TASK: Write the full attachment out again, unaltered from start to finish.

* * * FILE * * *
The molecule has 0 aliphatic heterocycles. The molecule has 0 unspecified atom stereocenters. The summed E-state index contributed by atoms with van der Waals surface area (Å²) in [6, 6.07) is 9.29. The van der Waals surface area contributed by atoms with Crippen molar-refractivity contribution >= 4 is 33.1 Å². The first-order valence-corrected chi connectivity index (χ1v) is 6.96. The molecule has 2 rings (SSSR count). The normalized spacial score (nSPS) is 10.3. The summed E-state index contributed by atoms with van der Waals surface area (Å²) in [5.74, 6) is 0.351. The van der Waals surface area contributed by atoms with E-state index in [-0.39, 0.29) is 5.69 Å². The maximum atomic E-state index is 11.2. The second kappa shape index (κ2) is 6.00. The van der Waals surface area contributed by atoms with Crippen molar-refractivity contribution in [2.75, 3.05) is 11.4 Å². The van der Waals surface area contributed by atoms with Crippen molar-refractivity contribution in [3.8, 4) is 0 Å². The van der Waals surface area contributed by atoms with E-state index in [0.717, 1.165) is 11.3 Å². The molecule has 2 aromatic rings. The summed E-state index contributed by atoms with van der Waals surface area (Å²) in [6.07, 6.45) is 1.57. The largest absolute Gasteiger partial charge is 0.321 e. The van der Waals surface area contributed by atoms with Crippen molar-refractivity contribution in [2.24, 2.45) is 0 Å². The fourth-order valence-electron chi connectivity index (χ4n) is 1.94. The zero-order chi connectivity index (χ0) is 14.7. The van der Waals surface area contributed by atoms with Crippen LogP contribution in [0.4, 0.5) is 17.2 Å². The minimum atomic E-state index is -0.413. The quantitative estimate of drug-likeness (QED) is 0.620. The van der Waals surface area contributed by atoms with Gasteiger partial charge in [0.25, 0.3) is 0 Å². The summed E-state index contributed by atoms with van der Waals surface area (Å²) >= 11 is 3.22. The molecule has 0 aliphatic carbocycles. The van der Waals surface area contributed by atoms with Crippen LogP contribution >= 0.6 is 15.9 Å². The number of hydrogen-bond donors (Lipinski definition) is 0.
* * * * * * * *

The molecule has 0 aliphatic heterocycles. The molecule has 0 unspecified atom stereocenters. The summed E-state index contributed by atoms with van der Waals surface area (Å²) in [6, 6.07) is 9.29. The van der Waals surface area contributed by atoms with Crippen molar-refractivity contribution >= 4 is 33.1 Å². The first-order valence-corrected chi connectivity index (χ1v) is 6.96. The molecule has 2 rings (SSSR count). The normalized spacial score (nSPS) is 10.3. The summed E-state index contributed by atoms with van der Waals surface area (Å²) in [5.74, 6) is 0.351. The van der Waals surface area contributed by atoms with E-state index in [-0.39, 0.29) is 5.69 Å². The maximum atomic E-state index is 11.2. The second kappa shape index (κ2) is 6.00. The van der Waals surface area contributed by atoms with Crippen molar-refractivity contribution in [2.75, 3.05) is 11.4 Å². The van der Waals surface area contributed by atoms with Crippen molar-refractivity contribution in [3.8, 4) is 0 Å². The van der Waals surface area contributed by atoms with E-state index in [0.717, 1.165) is 11.3 Å². The molecule has 2 aromatic rings. The summed E-state index contributed by atoms with van der Waals surface area (Å²) in [6.07, 6.45) is 1.57. The largest absolute Gasteiger partial charge is 0.321 e. The van der Waals surface area contributed by atoms with Crippen molar-refractivity contribution in [2.24, 2.45) is 0 Å². The fourth-order valence-electron chi connectivity index (χ4n) is 1.94. The zero-order chi connectivity index (χ0) is 14.7. The van der Waals surface area contributed by atoms with Crippen LogP contribution in [0.4, 0.5) is 17.2 Å². The minimum atomic E-state index is -0.413. The quantitative estimate of drug-likeness (QED) is 0.620. The van der Waals surface area contributed by atoms with Gasteiger partial charge in [0.25, 0.3) is 0 Å². The summed E-state index contributed by atoms with van der Waals surface area (Å²) >= 11 is 3.22. The molecule has 0 aliphatic carbocycles. The van der Waals surface area contributed by atoms with Crippen LogP contribution >= 0.6 is 15.9 Å². The number of hydrogen-bond donors (Lipinski definition) is 0.